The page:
Fred Phelps is dead.

Fred Phelps is dead. March 20, 2014

Local news reports and the Phelps family confirms that last night Fred Phelps resigned his membership to the being alive club.  This morning Matt Dillahunty pretty much put my feelings into words:

Once upon a time, he was a lawyer who fought for equality (look it up). He created an insular, hateful, abusive little cult that focused on spreading a vile message that has emotionally scarred many people – including his own children.

In a perfect world, this wouldn’t have happened. In a decent world, he’d have had no followers and been largely ignored. We don’t live in those worlds.

Fred reminded us all of both the preciousness and the price of free speech and provided many opportunities to teach people about this subject while demonstrating, quite clearly, the cost of religious doctrine when taken literally and to the extreme.

I’m very sorry that his family is suffering this loss. In particular, my heart is pained for his son Nate Nathan Phelps, who I love and respect along with the others who escaped Fred’s church.

I won’t be picketing and I hope others don’t. I won’t be celebrating or mourning.

There are lessons to be learned from a life focused on bigotry, ignorance, hatefulness and abuse and I hope everyone learns from this. In particular, I hope that this marks the beginning of the end of Westboro Baptist Church.

Mostly, though, I’m torn – and I always have been, when it comes to Fred. As much as I’d like to be happy that he’s dead, he’s been irrelevant for many years and the world continues to change and improve despite his efforts. I’m glad he’s no longer able to cause harm…and I’m sad that, as far as I can tell, the bulk of his life was wasted. His ‘evil’ was in encouraging others to waste their lives at his side.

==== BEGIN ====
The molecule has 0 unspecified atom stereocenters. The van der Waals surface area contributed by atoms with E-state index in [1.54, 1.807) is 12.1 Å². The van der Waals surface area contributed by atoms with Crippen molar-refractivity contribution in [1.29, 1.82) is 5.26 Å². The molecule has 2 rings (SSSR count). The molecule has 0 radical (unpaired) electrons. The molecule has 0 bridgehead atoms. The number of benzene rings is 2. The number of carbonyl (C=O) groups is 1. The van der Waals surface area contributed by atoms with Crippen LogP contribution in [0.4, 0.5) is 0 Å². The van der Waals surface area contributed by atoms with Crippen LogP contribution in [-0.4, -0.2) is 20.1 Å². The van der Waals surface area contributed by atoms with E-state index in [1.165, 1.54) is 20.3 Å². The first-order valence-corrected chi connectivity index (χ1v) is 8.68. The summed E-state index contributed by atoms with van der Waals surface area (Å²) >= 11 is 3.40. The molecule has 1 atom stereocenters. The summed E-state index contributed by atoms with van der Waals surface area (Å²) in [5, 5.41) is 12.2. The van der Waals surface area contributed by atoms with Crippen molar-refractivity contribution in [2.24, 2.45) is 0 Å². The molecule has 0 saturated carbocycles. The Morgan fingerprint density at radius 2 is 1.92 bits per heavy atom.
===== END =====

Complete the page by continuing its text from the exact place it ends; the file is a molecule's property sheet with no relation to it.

I won’t be wasting any of my life at his direction. I’ll continue to use him as a teaching example and I’ll continue to focus on making the world a better place…and continue to stand up against bigotry.

Some of you will celebrate. Some of you will dance. Some of you may picket. You have those rights. Fred knew all about rights…what he didn’t know was how to transcend those rights and the lizard brain and engage with humanity and reality in a way that was productive and positive.

I won’t mourn, or celebrate. I’ll just keep on living, which is something I think he failed to do, long before today.

If there is anything in Phelps’ death that can be called mercy, it’s that he won’t have the cognizance to realize there is no god who hates fags and no heaven in which Fred can reside.  That way Fred won’t realize he wasted the chance he had to live.

I imagine this will be the last thought I give that pitiful man.

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